“All refugees need shelter and I want them to get it. Their lives won’t be as easy as it may have been before the war that drove them out of their homes, but they will have a place to start anew … they will have the chance to find their own way of flying away for a while.”
When I was a child, I always wanted to be a Quetzal – the shy snakebird worshipped by the Mayans that lives high above in the trees of my Guatemalan motherland. Instead, someone gave me an old camera as a gift. That is how I was able to get away. When I take photographs of the world around me, it feels like I am no longer part of this world – taking a step back, capturing a part of the scenery is like flying above the ground, disconnecting myself from earthly troubles, watching the world from the treetops.
Nowadays, for many children as well as adults, getting away is more than a relief from the hardships of daily living; it is a matter of survival. As refugees, millions of people are fleeing from conflicts worldwide and more will follow. As our planet´s climate changes, there will be climate refugees: families driven out of their homes by extended dry periods or catastrophic events like flooding and storms. Scarce natural resources will bring more conflicts and even more refugees.
But even those lucky enough to get away cannot fly above the ground and distance themselves from their troubles. They are seldom lucky enough to have art or any other form of human passion to help them. But you can´t live from your passions alone. You need a home, a place on the ground, a shelter under the trees.
This 20th of June is the day we should all remember [what is happening]. There are people on the run, human beings whom need a place to stay, a place to rest, to sleep, eat, work, and live so they can rise above the ground again. There are people knocking on doors in other countries, asking for a place to live. Those people do not ask for charity. They ask for opportunity. They want to work, to do their share.
Many countries recognize the right for political asylum, but these policies are under pressure. Right-wing groups in industrialized countries demand that fewer people receive shelter, arguing that the refugees want to “take their work away.” How can a person steal work, I wonder?
In Europe, I met some of those refugees. Some lucky enough to be accepted and granted the right to stay, some sent back to their war-torn countries that are supposedly “safe.” I met an Iraqi boy who said goodbye to his friends to hide someplace in the mountains when the government decided his home was safe enough to return. In my home country of Guatemala, people are still coming back from seeking shelter in Mexico during the civil war.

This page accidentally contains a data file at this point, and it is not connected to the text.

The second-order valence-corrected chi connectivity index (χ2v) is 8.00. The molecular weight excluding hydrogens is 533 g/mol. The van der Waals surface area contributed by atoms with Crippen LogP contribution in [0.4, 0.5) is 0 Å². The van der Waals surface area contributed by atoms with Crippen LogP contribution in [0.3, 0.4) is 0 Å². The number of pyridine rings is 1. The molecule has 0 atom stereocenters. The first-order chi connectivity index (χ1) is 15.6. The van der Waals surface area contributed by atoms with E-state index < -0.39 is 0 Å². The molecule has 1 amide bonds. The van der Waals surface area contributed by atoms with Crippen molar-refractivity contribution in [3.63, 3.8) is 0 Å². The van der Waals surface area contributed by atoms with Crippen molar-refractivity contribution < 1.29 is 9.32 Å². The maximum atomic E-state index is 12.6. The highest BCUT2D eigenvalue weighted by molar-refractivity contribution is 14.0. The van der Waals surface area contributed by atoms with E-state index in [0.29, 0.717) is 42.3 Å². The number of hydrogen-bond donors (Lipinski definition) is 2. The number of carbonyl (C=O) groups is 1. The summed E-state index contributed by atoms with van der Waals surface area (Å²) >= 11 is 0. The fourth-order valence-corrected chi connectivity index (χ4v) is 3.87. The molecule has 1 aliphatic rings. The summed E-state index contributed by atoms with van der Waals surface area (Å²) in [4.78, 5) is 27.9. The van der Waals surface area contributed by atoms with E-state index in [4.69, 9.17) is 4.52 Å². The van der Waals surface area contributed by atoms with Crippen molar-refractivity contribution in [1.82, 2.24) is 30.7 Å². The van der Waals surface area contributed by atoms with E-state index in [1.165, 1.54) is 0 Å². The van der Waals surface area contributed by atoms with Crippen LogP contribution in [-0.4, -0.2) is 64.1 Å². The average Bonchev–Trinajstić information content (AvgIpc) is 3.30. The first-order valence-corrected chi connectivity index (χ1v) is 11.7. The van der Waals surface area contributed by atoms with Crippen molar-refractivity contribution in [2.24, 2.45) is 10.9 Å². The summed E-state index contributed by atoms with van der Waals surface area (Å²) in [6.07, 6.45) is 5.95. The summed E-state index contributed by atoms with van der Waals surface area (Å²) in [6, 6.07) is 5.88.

All refugees need shelter and I want them to get it. Their lives won’t be as easy as it may have been before the war that drove them out of their homes, but they will have a place to start anew … they will have the chance to find their own way of flying away for a while.
My art is influenced by my academic education as a journalist. It is raw and real, whether I capture the beauty of nature or the reality of everyday life engraved in a person´s features. Being a volunteer in the project for children Los niños de Jesús for more than a decade now, I have always used my art to support social and environmental causes. So far, I have exhibited in Guatemala and Germany.
“World Citizen Artists brings together individuals from manifold backgrounds. All of them interact with society through art, in their own very special ways. Whenever you meet people from other places, and whenever you connect yourself with other places – by living or working there – you can easily spot the big differences between ways of life all over the world. But you also discover the sole identity of the human condition: Why our answers to the questions of life may differ, the questions themselves are always the same.
World Citizen Artists is a project that allows us artists to unite in contributing to the discussion of the social and existential questions of our time – that is why I am happy to be a part of it.”
Let’s Hope by Jobarteh Kunda (Germany/Gambia)14 Jul, 2017
Dark Blue Faith by Marie-Denise Douyon (Haiti/Canada/Morocco)10 Jun, 2017
Love Without a Cause by Monica Manaker (Israel)10 Jun, 2017
Ray Of Hope by Joan Burger Siem (USA)24 May, 2017
A sense of Hope by Yuni Ko (Korea/Canada)24 May, 2017
When a Child Stands Alone by Abi (UK)24 May, 2017
A Sense of Unity Through Art by Raju Dyapur (India)02 May, 2017
For Those Who Died Trying by Luke Duggleby (UK)